ETC Group Crypto Minutes Week #19
Inflows to digital asset ETPs topped $373m last week, as inflation concerns rippled through the market and pointed high-net-worth and institutional investors to bitcoin, ether and litecoin ETPs
ETH breaks all records in rise over $4,000
It has been difficult to focus on much more than the Ethereum price this week, given how the smart contract blockchain has boomed in the last seven days, showing irrepressible strength and leaving the rest of the market scrambling in its wake.
February's burst through $2,000 was a serious marker laid down by the programmable money blockchain, followed by its first ever breach of $3,000 on 3 May. That ETH is now holding steady above $4,000 is entirely new territory.
With only two months to go until the scheduled London hard fork that will implement a new deflationary structure for the ETH currency, it is perhaps not surprising that institutions are looking to increase their exposure. The supply constraints imposed by DeFi also appear to be contributing to this dizzying rally. After several weeks of faster growth the total value locked in DeFi contracts as recorded by DeFiPulse is now approaching $100bn.
As we note in our research report Valuing Ethereum, Vitalik Buterin's cryptoasset achieved a $200bn valuation in just six years: Bitcoin took eight years to reach this point. And now, with a market cap approaching half a billion dollars, Ethereum is worth more than Siemens (ETR: SIE),Shopify (NYSE: SHOP), and Astrazeneca (LSE: AZN) combined.
If it were a traditional publicly traded company, Ethereum would be the 14th largest in the world, snapping at the valuation heels of JP Morgan Chase (NYSE: JPM) and Visa(NYSE: V).
The attention on Ethereum has been intense in recent days, with daily transactions hitting a 1.7 million per-day all-time high.
Compare that figure to two other self-styled 'Ethereum-killers' gunning for the title of the best smart contract blockchain.
On one side is the $55bn-rated Cardano, the seventh-largest blockchain by market cap, and on the other is the highly-touted $32bn interoperability blockchain Polkadot. Both these self-styled rivals have Ethereum co-founders as their lead.
But the narrative unwinds somewhat when we look at their actual utility. Polkadot, for its part, is high on promise but low on delivery as yet, and with average daily transactions since its 2020 launch of 10,000-15,000, isn't really in the same universe.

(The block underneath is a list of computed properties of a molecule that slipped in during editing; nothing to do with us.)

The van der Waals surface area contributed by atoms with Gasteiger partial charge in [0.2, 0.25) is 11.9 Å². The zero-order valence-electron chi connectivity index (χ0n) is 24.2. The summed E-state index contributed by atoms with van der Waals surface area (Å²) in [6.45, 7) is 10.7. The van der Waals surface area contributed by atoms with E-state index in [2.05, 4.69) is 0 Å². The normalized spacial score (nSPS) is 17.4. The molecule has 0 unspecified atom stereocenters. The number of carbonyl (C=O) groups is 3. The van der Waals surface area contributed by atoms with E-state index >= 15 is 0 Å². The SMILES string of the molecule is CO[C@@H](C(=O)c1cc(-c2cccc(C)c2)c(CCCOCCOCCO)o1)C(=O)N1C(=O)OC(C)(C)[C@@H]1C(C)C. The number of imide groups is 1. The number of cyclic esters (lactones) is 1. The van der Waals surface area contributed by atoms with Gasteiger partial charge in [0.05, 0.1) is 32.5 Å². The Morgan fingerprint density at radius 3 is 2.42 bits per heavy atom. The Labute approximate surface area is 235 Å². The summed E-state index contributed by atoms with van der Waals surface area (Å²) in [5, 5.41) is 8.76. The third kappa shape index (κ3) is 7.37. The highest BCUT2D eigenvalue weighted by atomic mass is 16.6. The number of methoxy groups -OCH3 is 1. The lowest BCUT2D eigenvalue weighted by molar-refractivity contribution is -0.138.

News of increasingly costly exploits on the Binance Smart Chain blockchain may have helped reinforce the security message to institutions interested in DeFi, too.
Binance's Uniswap clone Uranium Finance suffered a breach and irretrievable loss of $50m in late April, according to Coindesk. Days later the BSC-based decentralised synthetic asset protocol Spartan was hacked for more than $30m, according to a Medium post by cybersecurity analysts Peckshield.
Digital asset ETP inflows hit $373m as inflation fears spiral
Inflows to digital asset ETPs topped $373m last week, as inflation concerns rippled through the market and pointed high-net-worth and institutional investors to bitcoin, ether and litecoin ETPs.
Inflation-watchers need only look at China's factory gate prices, which this month climbed at the fastest speed in more than three years, after being stuck in negative territory for much of 2020.
The country's producer price index, a measure of industrial profitability, surged 6.8% in April, driven by higher commodity prices, according to Reuters and the South China Morning Post. The index has long been seen as a harbinger of prices to come.
And as we hit Tuesday 10 May, world stock markets were on track for their worst day of 2021. A general retracement in tech stocks, paired with these inflation concerns, saw indices slide across the board. The FTSE 100 dipped more than 2%, Japan's Nikkei fell 3% and the Stoxx 600 was down 2% in mid-morning trading following the Nasdaq's 2.6% dive on Monday 9 May
Analysts suggested the sell down in equities was long overdue, after surging post-Covid optimism caused weeks of relentless bid-up price action.
Global equities have suffered an ugly shift in sentiment after US stocks declined sharply, led by the tech-heavy Nasdaq 100 index, which suffered one of its worst sessions this year and closed at is lowest in over a month. The weak sentiment spilled over into Asia, with the Nikkei declining sharply towards major support. Russ Mould, investment director, AJ Bell
One of the few US tech stocks to beat the drop was big data analytics provider Palantir (NYSE: PLTR). Peter Thiel's firm climbed not so much from its Q1 reported earnings, which met Wall Street expectations, but the reveal that it now accepts bitcoin and plans to join the growing list of multinationals to add the cryptoasset to its balance sheet.
Overall market movements were generally bullish this week, with 37 of the top 50 coins (excluding stablecoins) generating a positive weekly performance. A handful of heavily-hyped altcoins in the lower-end of this market cap list lost out, however, while large-cap altcoins Ethereum and Litecoin continued to extend their 2021 outperformance.
With the overriding focus on Ethereum, Bitcoin had a rather quiet week and remained largely flat, trading in a fairly tight range from a low of $53006.74. The largest cryptoasset by market cap clung on to its $1trn+ valuation, but failed to climb further and was soundly rejected just south of $60,000. Overall it gained just 2.62%.
Ethereum took the prize for the most talked-about asset of the week, scoring a 33% rise before falling back from its new record high of $4209.22.
Litecoin too added strength in depth with it's rise peaking at 53.18% midweek, topping out 10.62% beyond its previous all time high from December 2017 of $372. The payments blockchain could not hold on to all of its gains, edging back a little to finish the week at $374.66.
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